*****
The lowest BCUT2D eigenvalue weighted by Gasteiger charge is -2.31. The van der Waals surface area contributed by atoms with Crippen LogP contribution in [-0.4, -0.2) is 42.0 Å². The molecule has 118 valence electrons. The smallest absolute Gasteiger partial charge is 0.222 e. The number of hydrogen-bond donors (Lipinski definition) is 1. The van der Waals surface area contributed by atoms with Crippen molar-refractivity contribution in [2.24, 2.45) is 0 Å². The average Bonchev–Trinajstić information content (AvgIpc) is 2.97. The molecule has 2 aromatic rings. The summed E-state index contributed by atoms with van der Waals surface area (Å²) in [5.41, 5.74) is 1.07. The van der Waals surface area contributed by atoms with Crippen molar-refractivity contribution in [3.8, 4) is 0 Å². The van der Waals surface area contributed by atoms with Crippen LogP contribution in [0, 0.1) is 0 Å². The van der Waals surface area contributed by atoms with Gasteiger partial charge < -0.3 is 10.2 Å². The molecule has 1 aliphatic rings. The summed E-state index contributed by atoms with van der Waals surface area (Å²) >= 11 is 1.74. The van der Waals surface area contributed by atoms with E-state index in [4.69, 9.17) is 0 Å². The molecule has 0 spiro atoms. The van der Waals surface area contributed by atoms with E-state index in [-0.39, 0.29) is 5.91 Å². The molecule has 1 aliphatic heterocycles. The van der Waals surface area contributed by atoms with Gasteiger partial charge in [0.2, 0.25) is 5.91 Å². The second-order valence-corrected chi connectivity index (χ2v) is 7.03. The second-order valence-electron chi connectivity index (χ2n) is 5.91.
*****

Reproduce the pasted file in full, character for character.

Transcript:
The lowest BCUT2D eigenvalue weighted by Gasteiger charge is -2.31. The van der Waals surface area contributed by atoms with Crippen LogP contribution in [-0.4, -0.2) is 42.0 Å². The molecule has 118 valence electrons. The smallest absolute Gasteiger partial charge is 0.222 e. The number of hydrogen-bond donors (Lipinski definition) is 1. The van der Waals surface area contributed by atoms with Crippen molar-refractivity contribution in [2.24, 2.45) is 0 Å². The average Bonchev–Trinajstić information content (AvgIpc) is 2.97. The molecule has 2 aromatic rings. The summed E-state index contributed by atoms with van der Waals surface area (Å²) in [5.41, 5.74) is 1.07. The van der Waals surface area contributed by atoms with Crippen molar-refractivity contribution in [3.8, 4) is 0 Å². The van der Waals surface area contributed by atoms with Crippen LogP contribution in [0, 0.1) is 0 Å². The van der Waals surface area contributed by atoms with Gasteiger partial charge < -0.3 is 10.2 Å². The molecule has 1 aliphatic rings. The summed E-state index contributed by atoms with van der Waals surface area (Å²) >= 11 is 1.74. The van der Waals surface area contributed by atoms with E-state index in [4.69, 9.17) is 0 Å². The molecule has 0 spiro atoms. The van der Waals surface area contributed by atoms with E-state index in [-0.39, 0.29) is 5.91 Å². The molecule has 1 aliphatic heterocycles. The van der Waals surface area contributed by atoms with Gasteiger partial charge in [0.2, 0.25) is 5.91 Å². The second-order valence-corrected chi connectivity index (χ2v) is 7.03. The second-order valence-electron chi connectivity index (χ2n) is 5.91.